Robert More: Big trouble in our little justice system

Robert More: Big trouble in our little justice system

Robert More

The Scottish government has made a conscious decision to deprive the legal aid system of funding. The number of lawyers able to service the scheme is dwindling. Wooed by COPFS or simply unwilling to be the sticking plaster in a broken system, they have left. As lawyers strike today, solicitor advocate Robert More tells us what the government will not.

Three weeks ago, for the first time in months, the Scottish Legal Aid Board updated the register of solicitors providing criminal legal aid services in Scotland. It contains the names of many who have left the sector (in some cases a long time ago) for pastures new – most commonly the Crown Office and Procurator Fiscal Service (COPFS). Why on earth the board continues to include them is anyone’s guess, although it is of note that doing this inflates a number which is ever-reducing - down more than a quarter since the current government came to office.

Last Tuesday I received from the Sheriff Clerk’s office in the Scottish Borders an email detailing that as part of the “Summary trials recovery programme”, from September this year there will be an additional trials court sitting every week with a view to clearing a backlog of cases which continues to grow exponentially. That court will be in a town 17 miles away from where the Sheriff otherwise sits. Not only are cases already being allocated to this additional court but the announcement came without prior consultation of any nature with defence solicitors.

Forgetting for a brief moment the utter misery which this announcement entails for me as a defence solicitor with offices in the Borders, I laughed when I read it. The proposal is completely unworkable. Whether it is effective or not, the basic operation of the justice system is entirely dependent on the goodwill of criminal solicitors taking on more work than is good for them to ensure that justice is not frustrated. On many occasions I have attended at Selkirk to conduct five or six summary trials in a single day. My firm is now one of two on the duty roll at Jedburgh Sheriff Court whereas fifteen years ago the plan contained three times that number. For SCTS all of a sudden to declare that there will be another court in operation is totally unrealistic for the simple reason that the lawyers required to service it don’t exist anymore.

Most alarming of all is what the latest Criminal Legal Assistance register reveals about the proportion of women making up the sector. Less than a third of the lawyers now providing this critical public service (32 per cent to be exact) are women. That compares with a roll of solicitors as a whole in Scotland in which women account for more than half, and represents a drastic reduction from even five years ago when at 40 per cent women were still badly underrepresented.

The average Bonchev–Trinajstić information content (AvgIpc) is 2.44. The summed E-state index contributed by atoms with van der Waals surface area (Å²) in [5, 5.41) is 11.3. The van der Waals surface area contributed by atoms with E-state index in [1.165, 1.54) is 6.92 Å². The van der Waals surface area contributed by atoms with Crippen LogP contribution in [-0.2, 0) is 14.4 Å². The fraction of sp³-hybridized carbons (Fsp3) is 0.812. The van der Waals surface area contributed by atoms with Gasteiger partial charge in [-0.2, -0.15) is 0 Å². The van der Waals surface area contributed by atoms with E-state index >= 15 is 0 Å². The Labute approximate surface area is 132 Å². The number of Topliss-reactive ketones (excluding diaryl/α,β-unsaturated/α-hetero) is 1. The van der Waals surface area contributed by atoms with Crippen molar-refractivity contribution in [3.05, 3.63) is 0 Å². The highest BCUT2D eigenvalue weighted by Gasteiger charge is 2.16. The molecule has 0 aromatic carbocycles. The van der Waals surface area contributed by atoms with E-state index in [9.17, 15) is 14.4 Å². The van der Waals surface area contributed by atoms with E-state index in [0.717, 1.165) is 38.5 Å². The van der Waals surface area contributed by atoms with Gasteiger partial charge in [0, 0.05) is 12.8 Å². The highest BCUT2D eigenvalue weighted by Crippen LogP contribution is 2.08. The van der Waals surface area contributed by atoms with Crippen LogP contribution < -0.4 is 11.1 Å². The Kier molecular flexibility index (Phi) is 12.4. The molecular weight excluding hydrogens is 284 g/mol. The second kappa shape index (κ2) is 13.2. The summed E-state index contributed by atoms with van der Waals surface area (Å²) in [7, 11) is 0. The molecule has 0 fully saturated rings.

And atop all this, in 2018 the Law Society produced data which showed that across vast expanses of the country there was not a single solicitor under the age of 30 who was registered to provide criminal legal aid. Needless to say, the position today is even bleaker.

How we got to this sorry pass is no accident, nor does it require a genius to figure out why solicitors continue to leave the sector. It is principally a question of funding and the conscious choice made by the Scottish government to deprive the legal aid system of the money required for its proper operation. Successive administrations have been told in the most basic terms how their steadfast refusal to increase legal aid rates has meant that in private practice we simply cannot compete with the likes of COPFS in areas such as parental leave and holiday pay.

Likewise, the current government was warned just how intolerable our job would become by virtue of the introduction of the right of arrested persons to unlimited consultations with a solicitor whilst in police custody. That particular scheme was brought in under the Criminal Justice (Scotland) Act 2016 – one of many legislative disasters in the fields of criminal law and procedure.

The upshot of all this is that the Scottish government has made the prospect of being a criminal defence solicitor completely incompatible with any sort of work/life balance. The appalling statistics which I have cited confirm that and they are going in only one direction. From a personal perspective it is soul-destroying to see talented, courageous, young people leave the criminal legal aid sector in their droves as they continue to do.

More concerning still is the trouble being cooked up for the future; for the legal aid solicitors of today are the Advocates of tomorrow, the high court prosecutors, and – ultimately – our sheriffs and judges. In that regard, for the government to have done such enormous damage to the cause of gender equality in the justice system in Scotland is quite reprehensible. That the same government is headed by someone who was once a solicitor herself defies belief altogether.

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